Cyprus may target a wider deficit in 2021 than previously expected, but fiscal performance should still be strong relative to regional peers, Fitch Ratings said.
Commenting on the delay in the approval of the 2021 state budget by parliament, Fitch said this highlighted “pandemic-related spending pressures, although it was primarily caused by political demands for a formal investigation into the citizenship for investment scheme.”
Opposition DIKO made supporting the budget conditional on the government allowing the auditor-general to investigate the controversial ‘golden passports’.
The budget envisages €6.48 bln of revenues and expenditure of €7.16 bln, resulting in a deficit of €680 mln or 3.2% of GDP.
Fitch said due to the delay in approving the budget spending, growth was constrained in the first three weeks of 2021 while a temporary budget, in which expenditure allocations were rolled over from a year earlier, was in place.
Fiscal easing measures, including additional social spending, mean the 2021 fiscal deficit will be wider than the 2% GDP that Fitch forecast when it affirmed the rating last October of BBB- with a stable outlook.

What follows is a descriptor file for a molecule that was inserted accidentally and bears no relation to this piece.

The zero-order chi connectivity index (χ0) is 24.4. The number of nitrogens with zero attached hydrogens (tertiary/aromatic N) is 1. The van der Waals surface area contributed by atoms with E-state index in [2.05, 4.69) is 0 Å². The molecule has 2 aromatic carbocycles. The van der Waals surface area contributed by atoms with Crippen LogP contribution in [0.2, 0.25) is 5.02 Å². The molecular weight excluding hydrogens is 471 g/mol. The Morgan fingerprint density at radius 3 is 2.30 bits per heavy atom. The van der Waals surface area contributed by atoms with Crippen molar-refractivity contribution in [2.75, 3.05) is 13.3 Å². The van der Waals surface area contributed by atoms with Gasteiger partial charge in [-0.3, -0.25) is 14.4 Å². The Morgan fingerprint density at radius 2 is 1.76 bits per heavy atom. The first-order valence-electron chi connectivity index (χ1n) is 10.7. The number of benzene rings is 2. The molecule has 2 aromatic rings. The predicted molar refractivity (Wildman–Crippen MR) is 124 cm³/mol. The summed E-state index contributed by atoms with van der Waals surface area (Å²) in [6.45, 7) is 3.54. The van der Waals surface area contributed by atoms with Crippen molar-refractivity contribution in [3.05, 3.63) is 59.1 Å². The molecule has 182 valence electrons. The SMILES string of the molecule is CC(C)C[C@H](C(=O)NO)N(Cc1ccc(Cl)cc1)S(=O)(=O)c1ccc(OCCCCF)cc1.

The government estimates that additional fiscal support in 2021 is equal to 1.5% of GDP compared with the initial draft budget prepared in the autumn.
The rise in spending and the widening deficit, Fitch added, reflects the severity of the second wave of Covid-19 infections, which saw the seven-day rolling average of new cases peak above 600 in early January before falling below 130 (daily new cases in the first wave never exceeded 50).
“High public debt is a legacy of the 2012-2013 crisis, but Cyprus`s persistent underlying budget surpluses pre-pandemic, which peaked at 3% of GDP in 2019, and robust GDP growth averaging 4.4% in 2015-2019 increased its capacity to absorb the pandemic shock.”
Fitch said a fiscal deficit of 3.2% this year would be narrower than any other non-`AAA` rated western European sovereign and below the forecast `BBB` category median of 5.3%, whereas the government`s latest estimate for 2020 is about 4.5% of GDP on a cash basis.
“Well below the aggregate eurozone deficit of 8.8% of GDP in the European Commission’s Autumn 2020 economic forecasts.”
Fitch added: “The possibility of continuing economic disruption (notably to the tourism sector, which depends on western European countries hit hard by the second wave of the pandemic) that necessitates further spending or results in lower tax revenues remains a moderate fiscal risk.”
It pointed out that the large banking sector remains a weakness relative to BBB category peers due primarily to weak asset quality, notably very high non-performing exposure ratios that still weigh on capital and profitability.
It also noted that Cyprus has the highest use of loan moratoria in Europe according to the European Banking Authority with about 55% of private-sector loans at end-September.
“This reflects the lack of barriers to granting moratoria and the absence of a state-guaranteed loans scheme, as well as borrower exposure to the sectors most affected by the pandemic.”